UNITED NATIONS, Jan 4: UN Secretary General Kofi Annan called on the donor nations on Tuesday to keep their pledges to Asian earthquake and tsunami victims as he left for Indonesia.

International donors have so far pledged more than $2 billion for relief and reconstruction in 11 Indian Ocean nations devastated by an earthquake and subsequent tsunamis last Sunday. Mr Annan's concern was important because in the past governments and financial institutions have failed to follow through on their pledges.

In an editorial 'Raining money', The New York Times noted: "The Bush administration is notorious for promising wonderful pots of money when the cameras are rolling - the Monterey summit meeting on poverty nearly three years ago comes to mind - and then failing to follow through once the attention fades."

It also pointed out "Mr Bush announced a Millennium Challenge Account to give African nations development assistance of up to $5 billion a year. We're still waiting for the account to actually hand out so much as a dollar."

The UN Children's Fund (Unicef) Executive Director, Carol Bellamy, on Tuesday called for four basic measures to "give this devastated tsunami generation a fighting chance".

These are: a focus on keeping children alive with an emphasis on clean water, adequate sanitation, basic nutrition, and routine medical care; caring for separated children, reuniting those who have lost their immediate families with their extended families and communities; ensuring that children are protected from exploitation; and helping children cope with their trauma by getting them back in school as soon as possible.

"I'm not satisfied that the global relief effort is focused enough on the more than million children made vulnerable by this calamity," Ms Bellamy said. "It's been a physically, emotionally and logistically challenging week for everyone involved in the response effort, but if anything we need to push ourselves to the next level of urgency."

Earlier estimates put the number of children killed by the tsunami at a-third of the total, but yesterday in Sri Lanka Ms Bellamy said this might be too low since children in relief camps formed too small a proportion of survivors.

Meanwhile, the Director-General of the UN World Health Organization (WHO), Lee Jong-wook, has arrived in the Indonesian capital of Jakarta, where on Thursday Mr Annan will launch a flash appeal at the global conference at the start of a five-day visit to the worst-hit of all the devastated countries as well as to Sri Lanka.

"The most urgent health need now is to prevent outbreaks of infectious disease, and particularly of water-borne diseases such as diarrhoeal diseases, dysentery and typhoid. It is clear that providing clean water to as many as possible of the affected communities is now the most pressing health priority," the WHO said.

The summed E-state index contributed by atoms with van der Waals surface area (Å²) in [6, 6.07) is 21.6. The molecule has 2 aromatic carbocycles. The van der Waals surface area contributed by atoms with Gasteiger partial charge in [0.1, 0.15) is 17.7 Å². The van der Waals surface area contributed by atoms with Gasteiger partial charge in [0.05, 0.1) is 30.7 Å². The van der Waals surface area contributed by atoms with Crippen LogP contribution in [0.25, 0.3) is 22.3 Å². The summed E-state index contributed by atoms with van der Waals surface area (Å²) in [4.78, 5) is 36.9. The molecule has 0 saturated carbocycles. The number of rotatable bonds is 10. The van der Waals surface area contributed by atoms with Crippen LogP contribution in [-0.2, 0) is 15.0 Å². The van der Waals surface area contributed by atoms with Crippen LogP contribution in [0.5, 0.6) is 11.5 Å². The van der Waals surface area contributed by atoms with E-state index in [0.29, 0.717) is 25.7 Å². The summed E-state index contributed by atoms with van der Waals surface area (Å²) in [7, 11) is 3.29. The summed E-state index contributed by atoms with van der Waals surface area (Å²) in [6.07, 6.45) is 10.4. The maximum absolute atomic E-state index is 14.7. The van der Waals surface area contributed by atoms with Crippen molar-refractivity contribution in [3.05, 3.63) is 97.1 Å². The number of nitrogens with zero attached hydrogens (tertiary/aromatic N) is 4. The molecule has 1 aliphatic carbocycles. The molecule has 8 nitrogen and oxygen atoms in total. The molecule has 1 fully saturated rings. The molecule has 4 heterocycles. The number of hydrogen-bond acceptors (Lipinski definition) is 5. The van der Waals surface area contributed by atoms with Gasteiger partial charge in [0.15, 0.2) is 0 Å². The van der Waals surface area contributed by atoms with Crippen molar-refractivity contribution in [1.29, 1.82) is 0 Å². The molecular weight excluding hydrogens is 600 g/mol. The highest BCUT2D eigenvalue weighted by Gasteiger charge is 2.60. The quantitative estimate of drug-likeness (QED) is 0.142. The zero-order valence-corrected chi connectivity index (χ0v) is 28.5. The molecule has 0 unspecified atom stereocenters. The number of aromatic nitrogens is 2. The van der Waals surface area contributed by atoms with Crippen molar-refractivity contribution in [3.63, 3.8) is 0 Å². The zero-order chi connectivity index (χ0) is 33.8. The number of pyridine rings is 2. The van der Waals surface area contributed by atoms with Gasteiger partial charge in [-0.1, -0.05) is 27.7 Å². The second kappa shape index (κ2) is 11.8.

"It is a race against time to act quickly to respond to disease outbreaks," it added, stressing not only the vital need to provide clean drinking water but also tending to the injured, improving sanitation in temporary shelters and ensuring the right assistance reaches the right people.

"Millions of people are now under serious threat of disease outbreaks as a result of damaged water and sanitation systems, sea water contamination and the congested and crowded conditions of the displaced," it warned, although no epidemic outbreaks have been reported so far.

"This is indeed a very special situation," UN High Commissioner for Refugees (UNHCR) Ruud Lubbers stated. "The dimensions of this disaster are enormous and it makes sense for an operational agency with UNHCR's experience to be available as part of the United Nations international relief effort. We all have a duty to help."

He said the agency, whose mandate is to protect, assist and find solutions for refugees fleeing persecution and conflict, had taken the exceptional decision to provide its resources and operational expertise to help natural disaster victims because of the immensity of the crisis.

The UNHCR has already begun an airlift to bring 400 tons of emergency aid to 100,000 people in Aceh, the most devastated of all the affected regions. "We face huge logistical challenges in Aceh, where we are starting operations from scratch," UNHCR spokesman Ron Redmond told a news briefing in Geneva on Tuesday.

The agency will focus on providing shelter, particularly in the remote and inaccessible regions in the west. "We're looking at the possibility of using both helicopters and barges to do this," Mr Redmond added.

"First priority is to get emergency shelter materials and other non-food basics to those living in the open. Next we'll get them shelter kits so they can begin rebuilding and repairing their homes." More than 155,000 people are believed to have died in one of the worst disasters ever to have hit the region.

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